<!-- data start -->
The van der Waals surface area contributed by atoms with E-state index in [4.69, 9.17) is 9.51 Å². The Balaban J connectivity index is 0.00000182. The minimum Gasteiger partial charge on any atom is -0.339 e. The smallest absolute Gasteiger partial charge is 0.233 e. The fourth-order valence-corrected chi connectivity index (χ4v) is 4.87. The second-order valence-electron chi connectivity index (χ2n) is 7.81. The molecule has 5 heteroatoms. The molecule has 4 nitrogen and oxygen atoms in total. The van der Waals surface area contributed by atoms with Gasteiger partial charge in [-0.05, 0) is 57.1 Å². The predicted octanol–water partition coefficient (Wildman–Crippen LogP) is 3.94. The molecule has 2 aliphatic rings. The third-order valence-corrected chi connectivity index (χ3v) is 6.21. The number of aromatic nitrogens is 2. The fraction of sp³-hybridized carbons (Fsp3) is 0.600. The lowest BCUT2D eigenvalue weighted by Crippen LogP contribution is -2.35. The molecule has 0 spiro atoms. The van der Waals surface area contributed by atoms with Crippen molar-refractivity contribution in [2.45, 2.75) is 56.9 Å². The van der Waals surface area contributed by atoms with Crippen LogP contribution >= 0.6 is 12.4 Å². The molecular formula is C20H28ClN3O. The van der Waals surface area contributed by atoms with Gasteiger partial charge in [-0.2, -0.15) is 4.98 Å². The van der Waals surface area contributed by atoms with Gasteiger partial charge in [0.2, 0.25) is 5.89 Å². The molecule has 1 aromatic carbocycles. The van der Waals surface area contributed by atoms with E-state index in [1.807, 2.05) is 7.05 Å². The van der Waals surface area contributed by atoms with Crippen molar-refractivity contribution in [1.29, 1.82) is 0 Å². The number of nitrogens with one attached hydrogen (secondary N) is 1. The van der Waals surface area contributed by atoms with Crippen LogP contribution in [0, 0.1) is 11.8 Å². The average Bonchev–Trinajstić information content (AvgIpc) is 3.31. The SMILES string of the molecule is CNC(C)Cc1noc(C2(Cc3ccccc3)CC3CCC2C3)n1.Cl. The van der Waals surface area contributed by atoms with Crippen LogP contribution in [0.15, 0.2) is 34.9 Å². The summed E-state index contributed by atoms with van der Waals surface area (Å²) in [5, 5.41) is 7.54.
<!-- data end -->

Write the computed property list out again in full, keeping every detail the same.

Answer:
The van der Waals surface area contributed by atoms with E-state index in [4.69, 9.17) is 9.51 Å². The Balaban J connectivity index is 0.00000182. The minimum Gasteiger partial charge on any atom is -0.339 e. The smallest absolute Gasteiger partial charge is 0.233 e. The fourth-order valence-corrected chi connectivity index (χ4v) is 4.87. The second-order valence-electron chi connectivity index (χ2n) is 7.81. The molecule has 5 heteroatoms. The molecule has 4 nitrogen and oxygen atoms in total. The van der Waals surface area contributed by atoms with Gasteiger partial charge in [-0.05, 0) is 57.1 Å². The predicted octanol–water partition coefficient (Wildman–Crippen LogP) is 3.94. The molecule has 2 aliphatic rings. The third-order valence-corrected chi connectivity index (χ3v) is 6.21. The number of aromatic nitrogens is 2. The fraction of sp³-hybridized carbons (Fsp3) is 0.600. The lowest BCUT2D eigenvalue weighted by Crippen LogP contribution is -2.35. The molecule has 0 spiro atoms. The van der Waals surface area contributed by atoms with Crippen molar-refractivity contribution in [2.45, 2.75) is 56.9 Å². The van der Waals surface area contributed by atoms with Crippen LogP contribution >= 0.6 is 12.4 Å². The molecular formula is C20H28ClN3O. The van der Waals surface area contributed by atoms with Gasteiger partial charge in [-0.2, -0.15) is 4.98 Å². The van der Waals surface area contributed by atoms with Gasteiger partial charge in [0.2, 0.25) is 5.89 Å². The molecule has 1 aromatic carbocycles. The van der Waals surface area contributed by atoms with E-state index in [1.807, 2.05) is 7.05 Å². The van der Waals surface area contributed by atoms with Crippen molar-refractivity contribution in [1.29, 1.82) is 0 Å². The number of nitrogens with one attached hydrogen (secondary N) is 1. The van der Waals surface area contributed by atoms with Crippen LogP contribution in [0, 0.1) is 11.8 Å². The average Bonchev–Trinajstić information content (AvgIpc) is 3.31. The SMILES string of the molecule is CNC(C)Cc1noc(C2(Cc3ccccc3)CC3CCC2C3)n1.Cl. The van der Waals surface area contributed by atoms with Crippen LogP contribution in [0.15, 0.2) is 34.9 Å². The summed E-state index contributed by atoms with van der Waals surface area (Å²) in [5, 5.41) is 7.54.